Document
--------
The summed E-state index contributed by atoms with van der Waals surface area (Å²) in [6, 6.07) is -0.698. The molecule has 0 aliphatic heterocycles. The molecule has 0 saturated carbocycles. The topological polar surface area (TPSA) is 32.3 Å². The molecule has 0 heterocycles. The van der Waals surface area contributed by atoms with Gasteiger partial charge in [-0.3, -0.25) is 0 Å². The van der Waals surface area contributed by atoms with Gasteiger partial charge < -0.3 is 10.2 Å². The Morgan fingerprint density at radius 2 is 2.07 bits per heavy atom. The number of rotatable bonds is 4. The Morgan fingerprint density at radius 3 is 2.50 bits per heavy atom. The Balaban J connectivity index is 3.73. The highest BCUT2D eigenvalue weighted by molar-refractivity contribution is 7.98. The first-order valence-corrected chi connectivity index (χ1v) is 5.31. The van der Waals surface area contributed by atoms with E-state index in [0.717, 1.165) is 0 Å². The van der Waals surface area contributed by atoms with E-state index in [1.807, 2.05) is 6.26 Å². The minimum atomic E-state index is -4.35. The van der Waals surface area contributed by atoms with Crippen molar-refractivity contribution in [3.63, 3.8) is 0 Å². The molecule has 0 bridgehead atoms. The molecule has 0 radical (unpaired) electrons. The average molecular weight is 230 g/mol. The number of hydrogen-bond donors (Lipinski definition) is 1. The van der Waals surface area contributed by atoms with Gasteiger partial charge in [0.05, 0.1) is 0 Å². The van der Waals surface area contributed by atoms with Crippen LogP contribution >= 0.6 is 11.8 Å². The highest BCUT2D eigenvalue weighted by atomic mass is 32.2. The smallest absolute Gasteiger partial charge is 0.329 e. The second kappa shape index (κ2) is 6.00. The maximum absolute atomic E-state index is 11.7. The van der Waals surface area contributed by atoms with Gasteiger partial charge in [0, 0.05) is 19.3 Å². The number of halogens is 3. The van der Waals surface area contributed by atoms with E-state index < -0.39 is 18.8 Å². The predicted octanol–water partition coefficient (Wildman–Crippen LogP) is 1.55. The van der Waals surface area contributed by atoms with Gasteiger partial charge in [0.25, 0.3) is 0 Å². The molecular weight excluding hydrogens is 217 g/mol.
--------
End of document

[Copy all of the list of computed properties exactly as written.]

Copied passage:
The summed E-state index contributed by atoms with van der Waals surface area (Å²) in [6, 6.07) is -0.698. The molecule has 0 aliphatic heterocycles. The molecule has 0 saturated carbocycles. The topological polar surface area (TPSA) is 32.3 Å². The molecule has 0 heterocycles. The van der Waals surface area contributed by atoms with Gasteiger partial charge in [-0.3, -0.25) is 0 Å². The van der Waals surface area contributed by atoms with Gasteiger partial charge < -0.3 is 10.2 Å². The Morgan fingerprint density at radius 2 is 2.07 bits per heavy atom. The number of rotatable bonds is 4. The Morgan fingerprint density at radius 3 is 2.50 bits per heavy atom. The Balaban J connectivity index is 3.73. The highest BCUT2D eigenvalue weighted by molar-refractivity contribution is 7.98. The first-order valence-corrected chi connectivity index (χ1v) is 5.31. The van der Waals surface area contributed by atoms with E-state index in [0.717, 1.165) is 0 Å². The van der Waals surface area contributed by atoms with E-state index in [1.807, 2.05) is 6.26 Å². The minimum atomic E-state index is -4.35. The van der Waals surface area contributed by atoms with Crippen molar-refractivity contribution in [3.63, 3.8) is 0 Å². The molecule has 0 bridgehead atoms. The molecule has 0 radical (unpaired) electrons. The average molecular weight is 230 g/mol. The number of hydrogen-bond donors (Lipinski definition) is 1. The van der Waals surface area contributed by atoms with Gasteiger partial charge in [0.05, 0.1) is 0 Å². The van der Waals surface area contributed by atoms with Crippen LogP contribution >= 0.6 is 11.8 Å². The highest BCUT2D eigenvalue weighted by atomic mass is 32.2. The smallest absolute Gasteiger partial charge is 0.329 e. The second kappa shape index (κ2) is 6.00. The maximum absolute atomic E-state index is 11.7. The van der Waals surface area contributed by atoms with Gasteiger partial charge in [0, 0.05) is 19.3 Å². The number of halogens is 3. The van der Waals surface area contributed by atoms with E-state index < -0.39 is 18.8 Å². The predicted octanol–water partition coefficient (Wildman–Crippen LogP) is 1.55. The van der Waals surface area contributed by atoms with Gasteiger partial charge in [0.25, 0.3) is 0 Å². The molecular weight excluding hydrogens is 217 g/mol.